Matt Dolan - Roth Capital Partners

Sure, okay thanks guys.


Our next question is from Mr. Greg Brash with Sidoti & Company. Please state your question.

Greg Brash - Sidoti & Company LLC

Steve and Ashley, good morning, thanks for taking my call.

D. Lee

Hi, Greg.

Greg Brash - Sidoti & Company LLC

You mentioned some pricing pressure on the cardiac tissue side. How bad is it? Is it getting worse or is it pretty much similar to where it's been last several quarters?

D. Lee

I don't think that we're seeing getting any worse. We saw a lot of it in the fourth quarter and first quarter of this year. We see a little bit more in the second quarter too but I think a lot of the perspective that we got we saw on the fourth and first quarters. We continue to see a little bit even now but I don't think that pricing pressures are going to really be forcing pricing down substantially from what we currently are right now over the remainder of the year.

The thing is, that when we enter into these contracts to renegotiate some pricing, they typically are contracts that last for about a year. So we're not seeing a lot of new push back although we're seeing some but we saw a lot in the first quarter and in the fourth quarter of last year and the first quarter of this year.

Greg Brash - Sidoti & Company LLC

Okay. And then just one to vascular tissue side I mean are you seeing any pressure there, it looks like it was down a little sequentially. I know that's -- it's a lumpy business. Is there anything going on just other than quarterly lumpiness?

D. Lee

We think it's that really. We had a really good first quarter. We still remain very optimistic about that business. And think longer term that we've got a great opportunity to continue growing that business.

Greg Brash - Sidoti & Company LLC

Okay. I am not sure if you mentioned there, if I missed it, any update on BioGlue in Japan?

Steven Anderson


Greg Brash - Sidoti & Company LLC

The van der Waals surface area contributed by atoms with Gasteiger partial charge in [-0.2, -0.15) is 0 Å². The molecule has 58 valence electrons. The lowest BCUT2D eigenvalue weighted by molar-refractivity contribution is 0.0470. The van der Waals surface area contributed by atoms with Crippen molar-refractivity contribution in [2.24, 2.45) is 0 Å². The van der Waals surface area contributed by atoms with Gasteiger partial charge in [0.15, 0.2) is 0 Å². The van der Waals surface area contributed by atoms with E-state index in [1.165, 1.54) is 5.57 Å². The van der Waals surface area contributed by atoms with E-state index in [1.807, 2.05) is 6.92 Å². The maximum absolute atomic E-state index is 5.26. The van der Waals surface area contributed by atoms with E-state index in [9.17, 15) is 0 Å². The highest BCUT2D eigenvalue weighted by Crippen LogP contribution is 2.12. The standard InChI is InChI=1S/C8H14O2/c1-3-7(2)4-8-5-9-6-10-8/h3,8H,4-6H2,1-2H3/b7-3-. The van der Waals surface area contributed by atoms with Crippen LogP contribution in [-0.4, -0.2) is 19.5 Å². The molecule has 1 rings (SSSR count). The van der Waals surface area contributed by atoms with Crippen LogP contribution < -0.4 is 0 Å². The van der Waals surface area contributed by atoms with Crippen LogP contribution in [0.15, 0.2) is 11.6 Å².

I mean any idea or any expectations you have when that may come through or is it just--?

Steven Anderson

Based on the past history I have stopped making prognostications on that.

Greg Brash - Sidoti & Company LLC

Okay, fair enough, Steve. And then just one more on cardiac issue, is it fair to assume that the inventory, the stocking is running it's course and the growth you saw sequentially in this quarter, was there any restocking or is that driven primarily by procedure volume?

D. Lee

We believe it's primarily driven by procedure volume.

Greg Brash - Sidoti & Company LLC

Okay. Thank you.

D. Lee

We -- again the business strengthened as we went throughout the second quarter and the month of July looks pretty good too. We hope that this is a trend that's being established and we're optimistic that the business is going to continue to stabilize and improve. So we think that we saw -- what we saw in the second quarter was primarily procedure volume driven as opposed to restocking.

Greg Brash - Sidoti & Company LLC

Great. Thank you.

Steven Anderson

The reason we feel that way is that -- Dr. Northrup has monthly training classes where he meets between seven and 10 physicians one-on-one for two days a month. They come in here to corporate headquarters and they work through all of the development of sophisticated cardiac reconstruction surgical techniques.

And so there is an opportunity for a lot of one-on-one contact. We have been very pleased with the reception of this kind of training by the physicians throughout the United States. And I think based on how many people or how many doctors build or trained so far. I think by the time we get to the end of this year, he's going to have trained 85 to 90 doctors, with one-on-one training in how to do complex cardiac repair.

So that I think is one of the strong points behind Ashley's statement that we think that this is procedurally driven. It isn't just a matter of restocking our freezers in the hospital.


Gentlemen, there are no further questions at this time. I would like to turn the floor back over to management for closing comments.

Steven Anderson

All right, well. Thank you for joining us today and we will look forward to talking to you at the end of the third quarter.


This concludes today's teleconference. You may disconnect your lines at this time. Thank you for your participation.